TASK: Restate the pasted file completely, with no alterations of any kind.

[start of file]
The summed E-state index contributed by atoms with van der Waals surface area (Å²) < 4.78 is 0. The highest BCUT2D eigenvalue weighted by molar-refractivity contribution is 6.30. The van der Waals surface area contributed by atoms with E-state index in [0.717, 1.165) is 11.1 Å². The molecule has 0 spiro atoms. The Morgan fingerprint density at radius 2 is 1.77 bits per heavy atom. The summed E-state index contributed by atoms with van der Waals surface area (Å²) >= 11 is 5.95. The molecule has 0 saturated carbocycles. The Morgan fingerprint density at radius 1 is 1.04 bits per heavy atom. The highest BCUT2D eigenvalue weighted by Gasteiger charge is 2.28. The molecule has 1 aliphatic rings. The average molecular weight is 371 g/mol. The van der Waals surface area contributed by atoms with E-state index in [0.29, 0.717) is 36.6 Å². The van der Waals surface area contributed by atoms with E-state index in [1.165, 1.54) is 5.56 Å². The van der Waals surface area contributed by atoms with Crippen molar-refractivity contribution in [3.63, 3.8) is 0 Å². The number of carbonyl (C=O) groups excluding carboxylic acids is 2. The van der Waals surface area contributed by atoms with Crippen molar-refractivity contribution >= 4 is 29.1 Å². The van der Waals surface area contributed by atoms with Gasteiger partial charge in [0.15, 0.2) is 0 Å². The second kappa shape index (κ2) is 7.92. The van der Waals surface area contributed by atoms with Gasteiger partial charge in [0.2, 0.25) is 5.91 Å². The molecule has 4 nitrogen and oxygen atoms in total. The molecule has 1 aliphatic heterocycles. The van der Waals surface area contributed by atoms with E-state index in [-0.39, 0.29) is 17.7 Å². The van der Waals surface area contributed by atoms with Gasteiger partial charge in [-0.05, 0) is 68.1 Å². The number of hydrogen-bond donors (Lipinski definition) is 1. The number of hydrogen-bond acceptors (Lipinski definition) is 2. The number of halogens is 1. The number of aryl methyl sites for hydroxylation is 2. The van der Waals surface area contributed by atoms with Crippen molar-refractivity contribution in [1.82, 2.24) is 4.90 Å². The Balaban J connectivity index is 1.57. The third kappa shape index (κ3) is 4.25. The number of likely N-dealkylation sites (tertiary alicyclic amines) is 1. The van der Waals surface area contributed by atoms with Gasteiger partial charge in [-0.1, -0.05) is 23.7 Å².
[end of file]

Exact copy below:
The summed E-state index contributed by atoms with van der Waals surface area (Å²) < 4.78 is 0. The highest BCUT2D eigenvalue weighted by molar-refractivity contribution is 6.30. The van der Waals surface area contributed by atoms with E-state index in [0.717, 1.165) is 11.1 Å². The molecule has 0 spiro atoms. The Morgan fingerprint density at radius 2 is 1.77 bits per heavy atom. The summed E-state index contributed by atoms with van der Waals surface area (Å²) >= 11 is 5.95. The molecule has 0 saturated carbocycles. The Morgan fingerprint density at radius 1 is 1.04 bits per heavy atom. The highest BCUT2D eigenvalue weighted by Gasteiger charge is 2.28. The molecule has 1 aliphatic rings. The average molecular weight is 371 g/mol. The van der Waals surface area contributed by atoms with E-state index in [0.29, 0.717) is 36.6 Å². The van der Waals surface area contributed by atoms with E-state index in [1.165, 1.54) is 5.56 Å². The van der Waals surface area contributed by atoms with Crippen molar-refractivity contribution in [3.63, 3.8) is 0 Å². The number of carbonyl (C=O) groups excluding carboxylic acids is 2. The van der Waals surface area contributed by atoms with Crippen molar-refractivity contribution >= 4 is 29.1 Å². The van der Waals surface area contributed by atoms with Gasteiger partial charge in [0.15, 0.2) is 0 Å². The second kappa shape index (κ2) is 7.92. The van der Waals surface area contributed by atoms with Gasteiger partial charge in [0.2, 0.25) is 5.91 Å². The molecule has 4 nitrogen and oxygen atoms in total. The molecule has 1 aliphatic heterocycles. The van der Waals surface area contributed by atoms with E-state index in [-0.39, 0.29) is 17.7 Å². The van der Waals surface area contributed by atoms with Gasteiger partial charge in [-0.05, 0) is 68.1 Å². The number of hydrogen-bond donors (Lipinski definition) is 1. The number of hydrogen-bond acceptors (Lipinski definition) is 2. The number of halogens is 1. The number of aryl methyl sites for hydroxylation is 2. The van der Waals surface area contributed by atoms with Crippen molar-refractivity contribution in [1.82, 2.24) is 4.90 Å². The Balaban J connectivity index is 1.57. The third kappa shape index (κ3) is 4.25. The number of likely N-dealkylation sites (tertiary alicyclic amines) is 1. The van der Waals surface area contributed by atoms with Gasteiger partial charge in [-0.1, -0.05) is 23.7 Å².